In June 2007, again on the initiative of the NDP, the House adopted a motion calling for the government to initiate talks with our southern neighbours to have water excluded from the scope of NAFTA. The Conservatives, like the previous Liberal government, did nothing. This was a great surprise.
In 2010, the Conservative government did in fact table Bill C-26 to ban the bulk removal of water, but the bill died on the order paper because of its many deficiencies. The Conservatives’ bill addressed only a small portion of fresh water, for it left 80% of Canadian surface water unprotected, as the prohibition applied to transboundary waters only.
Nothing in that bill would have banned the construction of pipelines and other forms of exploitation of bulk water by truck or ship, for example. We have long been calling for the prohibition of bulk water exports, and view this as a key element of a national water policy which would establish standards for safe, potable water and solid environmental protection measures for Canada’s water resources.
We support the principle of the bill before us, but are critical of some of these flaws which, with a little goodwill, could be corrected in committee.
For example, we note that there is no guidance to the governor in council as to the definition of what constitutes a major drainage basin, in the regulations. In our opinion, the effectiveness or strength of this bill depends on that definition. If the definition adopted by the government includes none of the major drainage basins, the bill might then be considered inapplicable.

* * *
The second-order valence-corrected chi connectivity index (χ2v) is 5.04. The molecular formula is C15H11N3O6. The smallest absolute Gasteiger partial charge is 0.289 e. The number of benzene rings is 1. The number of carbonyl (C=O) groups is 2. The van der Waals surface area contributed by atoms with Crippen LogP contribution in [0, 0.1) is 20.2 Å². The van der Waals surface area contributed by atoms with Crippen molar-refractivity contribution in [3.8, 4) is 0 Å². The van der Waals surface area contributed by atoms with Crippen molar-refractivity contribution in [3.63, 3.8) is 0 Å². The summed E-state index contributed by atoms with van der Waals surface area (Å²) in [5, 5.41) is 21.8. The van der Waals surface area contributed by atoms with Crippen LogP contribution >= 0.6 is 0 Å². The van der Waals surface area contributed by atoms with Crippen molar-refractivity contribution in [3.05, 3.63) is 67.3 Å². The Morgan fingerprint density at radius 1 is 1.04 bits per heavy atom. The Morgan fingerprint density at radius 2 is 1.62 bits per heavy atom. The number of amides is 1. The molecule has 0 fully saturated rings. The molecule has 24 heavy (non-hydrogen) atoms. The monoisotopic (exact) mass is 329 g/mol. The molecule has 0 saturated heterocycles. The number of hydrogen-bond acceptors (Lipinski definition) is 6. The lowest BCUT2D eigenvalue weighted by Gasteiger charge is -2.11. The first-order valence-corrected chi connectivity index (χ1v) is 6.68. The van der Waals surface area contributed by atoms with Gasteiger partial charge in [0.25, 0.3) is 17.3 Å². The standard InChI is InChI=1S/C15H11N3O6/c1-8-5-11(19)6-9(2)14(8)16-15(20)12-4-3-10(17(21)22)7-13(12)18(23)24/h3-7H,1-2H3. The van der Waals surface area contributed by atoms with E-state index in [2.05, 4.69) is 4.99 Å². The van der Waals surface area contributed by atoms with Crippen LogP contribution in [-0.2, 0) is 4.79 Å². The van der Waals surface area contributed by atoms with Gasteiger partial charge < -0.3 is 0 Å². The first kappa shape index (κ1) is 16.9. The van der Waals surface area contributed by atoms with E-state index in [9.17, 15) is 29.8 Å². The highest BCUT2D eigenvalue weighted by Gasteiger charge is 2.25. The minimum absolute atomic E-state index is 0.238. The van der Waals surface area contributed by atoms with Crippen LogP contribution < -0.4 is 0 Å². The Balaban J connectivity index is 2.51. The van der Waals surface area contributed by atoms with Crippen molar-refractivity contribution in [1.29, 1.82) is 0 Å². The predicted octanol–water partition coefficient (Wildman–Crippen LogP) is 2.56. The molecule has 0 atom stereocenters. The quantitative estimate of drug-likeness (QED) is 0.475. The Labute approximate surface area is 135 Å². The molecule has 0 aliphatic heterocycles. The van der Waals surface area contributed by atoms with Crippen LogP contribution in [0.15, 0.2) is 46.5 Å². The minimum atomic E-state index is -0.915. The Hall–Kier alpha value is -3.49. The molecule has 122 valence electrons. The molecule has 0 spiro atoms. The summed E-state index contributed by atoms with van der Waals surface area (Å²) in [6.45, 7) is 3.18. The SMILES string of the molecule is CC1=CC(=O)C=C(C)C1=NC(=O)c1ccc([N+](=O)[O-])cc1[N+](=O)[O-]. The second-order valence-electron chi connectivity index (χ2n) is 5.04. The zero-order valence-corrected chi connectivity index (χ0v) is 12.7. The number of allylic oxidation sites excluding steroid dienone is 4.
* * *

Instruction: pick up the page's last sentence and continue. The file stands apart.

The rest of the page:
We note as well that Bill C-267 grants the government very wide regulatory powers, including the capacity to redefine the scope of the exceptions and to establish new exceptions by regulation. These powers seem disproportionate, and could lead the government to exercise them as a way to rewrite the act. As we know, faced with a government that is environmentally delinquent, it is best to be prudent and to set clear limits on its regulatory power.
We understand that the prohibitions are limited to the bulk removal of water from major basins through diversion. We shall attempt in committee to ensure that bulk exports by truck or ship are also prohibited.